Okanogan Ghost Towns
We took a sput-of-the-moment day trip to Okanogan County to explore some of the inticing-sounding ghost towns that I had read about in Gold Creeks and Ghost Towns of Northeast Washington.
A secondary objective was to find a great photo of a vintage outhouse. This was a special request of a subject by a neighbor for their bathroom. So given the kind of places we were exploring, we were sure to find one.
Originally, my trip plan was to start out on Omak, and make a look from Oroville->Nighthawk->Loomis, then another loop of Molson->Chesaw->Bodie->Wauconda. Given our extremely tight window of essentially 1 day, up to 3pm (to get the kids into bed for school the next day), we were limited to the Molson loop, which we agree was the best of the two anyways.
Our first stop was to be the town of Molson, however with the poor signage we ended up all the way in Chesaw. Chesaw was rather disappointing from a historical standpoint: the buildings were either in poor locations to photograph, or were occupied. So we backtracked and found the Poland-China road, which is one of the particular areas I was most interested in seeing. We managed to find the site of the Poland-China camp, however, the buildings which I was hoping to photograph had all but collapsed since the publication of the book. So we continued on to Molsen.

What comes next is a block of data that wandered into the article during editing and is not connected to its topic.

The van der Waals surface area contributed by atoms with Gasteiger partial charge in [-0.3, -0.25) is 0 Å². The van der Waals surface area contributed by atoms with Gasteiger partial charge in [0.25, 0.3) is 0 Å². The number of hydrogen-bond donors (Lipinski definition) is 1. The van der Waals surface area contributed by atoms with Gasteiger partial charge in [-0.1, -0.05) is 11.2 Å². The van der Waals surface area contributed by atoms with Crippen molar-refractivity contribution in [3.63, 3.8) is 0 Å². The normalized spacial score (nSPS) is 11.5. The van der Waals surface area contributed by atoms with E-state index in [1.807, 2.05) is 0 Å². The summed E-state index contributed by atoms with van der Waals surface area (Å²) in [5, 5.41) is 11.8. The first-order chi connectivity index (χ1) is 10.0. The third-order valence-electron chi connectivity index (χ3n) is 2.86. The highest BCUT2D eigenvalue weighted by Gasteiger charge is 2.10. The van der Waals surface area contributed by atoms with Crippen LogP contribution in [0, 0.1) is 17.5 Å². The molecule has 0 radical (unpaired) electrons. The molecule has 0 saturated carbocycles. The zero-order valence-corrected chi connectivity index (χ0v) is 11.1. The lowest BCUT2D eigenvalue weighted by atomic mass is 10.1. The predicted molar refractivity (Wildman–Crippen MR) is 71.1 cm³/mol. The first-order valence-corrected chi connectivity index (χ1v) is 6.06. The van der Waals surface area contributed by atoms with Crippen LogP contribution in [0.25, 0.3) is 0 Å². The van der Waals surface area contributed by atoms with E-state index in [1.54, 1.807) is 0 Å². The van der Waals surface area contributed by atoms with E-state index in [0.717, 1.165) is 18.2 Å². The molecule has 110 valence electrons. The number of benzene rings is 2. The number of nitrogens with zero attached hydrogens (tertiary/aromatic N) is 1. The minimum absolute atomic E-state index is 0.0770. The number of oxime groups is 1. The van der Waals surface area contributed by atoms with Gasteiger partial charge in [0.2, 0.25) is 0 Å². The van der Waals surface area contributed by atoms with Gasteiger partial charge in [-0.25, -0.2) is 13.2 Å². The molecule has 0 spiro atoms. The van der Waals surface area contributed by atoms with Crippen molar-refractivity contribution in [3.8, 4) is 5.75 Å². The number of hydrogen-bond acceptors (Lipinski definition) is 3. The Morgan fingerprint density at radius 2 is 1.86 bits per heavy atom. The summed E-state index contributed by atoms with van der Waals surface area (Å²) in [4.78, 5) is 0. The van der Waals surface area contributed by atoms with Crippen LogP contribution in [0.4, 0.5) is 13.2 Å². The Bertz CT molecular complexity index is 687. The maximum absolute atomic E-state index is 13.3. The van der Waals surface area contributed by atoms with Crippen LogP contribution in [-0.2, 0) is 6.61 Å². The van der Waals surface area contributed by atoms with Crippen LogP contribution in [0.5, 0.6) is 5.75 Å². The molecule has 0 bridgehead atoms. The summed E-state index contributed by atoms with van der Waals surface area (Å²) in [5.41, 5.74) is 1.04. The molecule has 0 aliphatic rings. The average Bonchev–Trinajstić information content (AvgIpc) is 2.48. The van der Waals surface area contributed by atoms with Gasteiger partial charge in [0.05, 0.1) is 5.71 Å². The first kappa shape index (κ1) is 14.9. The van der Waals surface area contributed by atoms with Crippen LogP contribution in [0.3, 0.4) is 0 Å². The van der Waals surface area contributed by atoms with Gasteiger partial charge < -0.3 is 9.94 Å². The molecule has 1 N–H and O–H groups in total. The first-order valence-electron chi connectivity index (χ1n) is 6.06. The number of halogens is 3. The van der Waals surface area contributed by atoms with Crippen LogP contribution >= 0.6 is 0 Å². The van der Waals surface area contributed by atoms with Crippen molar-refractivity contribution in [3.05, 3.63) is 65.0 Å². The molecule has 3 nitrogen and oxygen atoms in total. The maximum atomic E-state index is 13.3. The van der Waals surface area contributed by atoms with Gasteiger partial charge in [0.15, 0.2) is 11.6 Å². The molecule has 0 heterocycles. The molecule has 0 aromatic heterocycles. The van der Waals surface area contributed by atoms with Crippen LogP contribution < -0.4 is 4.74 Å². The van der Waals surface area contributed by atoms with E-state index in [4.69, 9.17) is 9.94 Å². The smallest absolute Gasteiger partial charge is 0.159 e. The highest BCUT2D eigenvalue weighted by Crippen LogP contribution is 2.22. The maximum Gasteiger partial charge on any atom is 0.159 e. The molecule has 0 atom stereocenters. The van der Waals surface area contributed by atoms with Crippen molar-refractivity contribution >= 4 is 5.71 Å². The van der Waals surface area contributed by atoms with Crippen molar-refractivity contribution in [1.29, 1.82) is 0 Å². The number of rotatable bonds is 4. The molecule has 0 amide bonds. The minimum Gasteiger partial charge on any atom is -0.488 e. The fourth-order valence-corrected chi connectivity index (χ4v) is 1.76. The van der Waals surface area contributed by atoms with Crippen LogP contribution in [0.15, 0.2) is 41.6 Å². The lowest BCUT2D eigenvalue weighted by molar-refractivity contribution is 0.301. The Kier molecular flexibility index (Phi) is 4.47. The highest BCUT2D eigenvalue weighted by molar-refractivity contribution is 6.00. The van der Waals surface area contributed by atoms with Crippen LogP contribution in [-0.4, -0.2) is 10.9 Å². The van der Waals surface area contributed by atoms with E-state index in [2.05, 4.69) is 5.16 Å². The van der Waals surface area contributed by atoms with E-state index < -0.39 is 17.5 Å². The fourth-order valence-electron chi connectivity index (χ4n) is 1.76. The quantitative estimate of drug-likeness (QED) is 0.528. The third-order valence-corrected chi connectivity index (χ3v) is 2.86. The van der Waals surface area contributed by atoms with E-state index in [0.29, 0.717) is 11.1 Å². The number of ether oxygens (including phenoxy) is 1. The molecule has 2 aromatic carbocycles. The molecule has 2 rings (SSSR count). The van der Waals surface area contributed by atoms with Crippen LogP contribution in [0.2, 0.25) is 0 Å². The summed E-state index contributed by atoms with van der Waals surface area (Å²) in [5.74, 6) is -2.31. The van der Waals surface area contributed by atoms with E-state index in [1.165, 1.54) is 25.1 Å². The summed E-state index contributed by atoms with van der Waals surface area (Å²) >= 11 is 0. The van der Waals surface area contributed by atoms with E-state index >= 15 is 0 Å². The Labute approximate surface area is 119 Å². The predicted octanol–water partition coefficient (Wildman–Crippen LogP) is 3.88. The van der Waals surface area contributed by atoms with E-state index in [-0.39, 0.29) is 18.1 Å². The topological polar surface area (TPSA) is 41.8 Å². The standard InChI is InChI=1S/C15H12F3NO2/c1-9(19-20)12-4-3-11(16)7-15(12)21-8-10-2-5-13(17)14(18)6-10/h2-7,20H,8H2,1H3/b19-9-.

The open-air museum of Molsen first was an excellent experience for the kids with everything being wide-open and hands on. We then decided that we'd continue to see Bodie, which was very accessible, then Wauconda, then to Tonasket to see if we had time for Nighthawk and loomis.
Bodie was a great stop. All of the buildings hugged the road and were easy to get to. The porch of the Bodie Hotel had collapsed since the book was printed and there were a few more trees atop the homes that remained, but it was a great look at how things were in the decades before. Managed to find a couple outhouses to photograph, but they were in tight locations.
On to Wauconda. Just outside the main town area I spotted a pristine, yet vintage outhouse in the middle of a large pasture near some other buildings. I hopped a fence (not the first of the day) and scampered through the grass and managed to get some excellent photos of the outhouse and its surroundings. It was probably the best moment of the day photographically. The skies were partly cloudy, however they were picturesque cumulus clouds.
After a delicious burger at the local cafe, we quickly found the Pflug Mansion, however a large herd of cows and its protective bull prevented me from jumping yet another fence to get closer shots of the structures.
Overall, it was a fantastic day of history, exploring and photography.